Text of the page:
Cecilia Marcondes, Ph.D. publishes on Systems Biology Analysis of the Antagonizing Effects of HIV-1 Tat Expression in the Brain over Transcriptional Changes Caused by Methamphetamine Sensitization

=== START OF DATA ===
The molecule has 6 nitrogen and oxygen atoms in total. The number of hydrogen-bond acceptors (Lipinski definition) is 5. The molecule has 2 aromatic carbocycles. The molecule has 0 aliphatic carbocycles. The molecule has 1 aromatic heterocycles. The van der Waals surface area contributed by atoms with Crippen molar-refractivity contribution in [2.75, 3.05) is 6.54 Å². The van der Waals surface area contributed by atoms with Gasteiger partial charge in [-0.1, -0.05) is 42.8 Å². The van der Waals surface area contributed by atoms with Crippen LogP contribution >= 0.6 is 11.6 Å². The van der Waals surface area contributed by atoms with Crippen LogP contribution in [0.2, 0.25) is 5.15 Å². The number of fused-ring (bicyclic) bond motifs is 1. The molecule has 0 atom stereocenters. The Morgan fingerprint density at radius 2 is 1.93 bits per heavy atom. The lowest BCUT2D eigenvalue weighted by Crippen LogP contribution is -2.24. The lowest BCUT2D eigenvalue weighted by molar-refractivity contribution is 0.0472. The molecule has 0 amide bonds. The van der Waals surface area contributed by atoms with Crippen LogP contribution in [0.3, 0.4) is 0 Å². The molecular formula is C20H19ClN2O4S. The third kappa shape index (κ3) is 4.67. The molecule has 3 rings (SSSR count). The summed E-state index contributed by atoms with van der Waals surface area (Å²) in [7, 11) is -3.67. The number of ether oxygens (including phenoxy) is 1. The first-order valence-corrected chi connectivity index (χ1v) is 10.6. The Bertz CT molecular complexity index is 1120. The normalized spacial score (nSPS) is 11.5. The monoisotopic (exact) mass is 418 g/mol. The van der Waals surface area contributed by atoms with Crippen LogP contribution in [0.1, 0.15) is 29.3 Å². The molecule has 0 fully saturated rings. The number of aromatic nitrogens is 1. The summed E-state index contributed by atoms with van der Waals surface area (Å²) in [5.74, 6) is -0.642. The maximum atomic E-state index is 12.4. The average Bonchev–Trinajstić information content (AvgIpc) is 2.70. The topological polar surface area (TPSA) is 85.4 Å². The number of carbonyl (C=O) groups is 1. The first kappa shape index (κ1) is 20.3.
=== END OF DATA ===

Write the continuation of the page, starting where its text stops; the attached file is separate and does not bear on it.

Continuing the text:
Methamphetamine (Meth) usage is common among people infected with human immunodeficiency virus (HIV). The HIV-1 regulatory protein, trans-activator of transcription (Tat), can induce changes in gene transcription in the brain that result in impaired reward circuitry, as well as inflammatory processes. Dr. Marcondes’ latest study in a mouse model of neuroHIV, investigated the effect of the combination of Tat expression in the brain with Meth sensitization on global gene expression changes in the caudate putamen, which is an area known for its relevance to behavior and HIV-induced pathogenesis. It was observed that Meth-induced sensitization alone induced a global transcriptional suppression, and that this suppression was prevented by the interaction between Tat and Meth. Furthermore, the interaction between Tat and Meth resulted in maintaining regulatory pathways that may be involved in transcription.

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